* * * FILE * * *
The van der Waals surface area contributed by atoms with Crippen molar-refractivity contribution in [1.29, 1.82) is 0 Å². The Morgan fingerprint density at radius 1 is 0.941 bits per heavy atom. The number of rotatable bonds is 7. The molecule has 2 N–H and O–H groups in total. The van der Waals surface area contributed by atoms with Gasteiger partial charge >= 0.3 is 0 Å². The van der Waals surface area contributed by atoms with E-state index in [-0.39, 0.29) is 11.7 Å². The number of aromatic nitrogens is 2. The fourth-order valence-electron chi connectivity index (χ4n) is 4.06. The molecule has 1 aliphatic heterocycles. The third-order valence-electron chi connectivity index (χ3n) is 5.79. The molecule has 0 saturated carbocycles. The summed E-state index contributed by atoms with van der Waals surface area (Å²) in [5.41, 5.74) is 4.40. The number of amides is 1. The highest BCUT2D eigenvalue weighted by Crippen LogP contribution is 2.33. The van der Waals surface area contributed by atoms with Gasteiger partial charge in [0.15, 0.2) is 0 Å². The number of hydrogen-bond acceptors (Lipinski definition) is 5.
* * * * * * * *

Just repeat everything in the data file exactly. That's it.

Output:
The van der Waals surface area contributed by atoms with Crippen molar-refractivity contribution in [1.29, 1.82) is 0 Å². The Morgan fingerprint density at radius 1 is 0.941 bits per heavy atom. The number of rotatable bonds is 7. The molecule has 2 N–H and O–H groups in total. The van der Waals surface area contributed by atoms with Gasteiger partial charge >= 0.3 is 0 Å². The van der Waals surface area contributed by atoms with E-state index in [-0.39, 0.29) is 11.7 Å². The number of aromatic nitrogens is 2. The fourth-order valence-electron chi connectivity index (χ4n) is 4.06. The molecule has 1 aliphatic heterocycles. The third-order valence-electron chi connectivity index (χ3n) is 5.79. The molecule has 0 saturated carbocycles. The summed E-state index contributed by atoms with van der Waals surface area (Å²) in [5.41, 5.74) is 4.40. The number of amides is 1. The highest BCUT2D eigenvalue weighted by Crippen LogP contribution is 2.33. The van der Waals surface area contributed by atoms with Gasteiger partial charge in [0.15, 0.2) is 0 Å². The number of hydrogen-bond acceptors (Lipinski definition) is 5.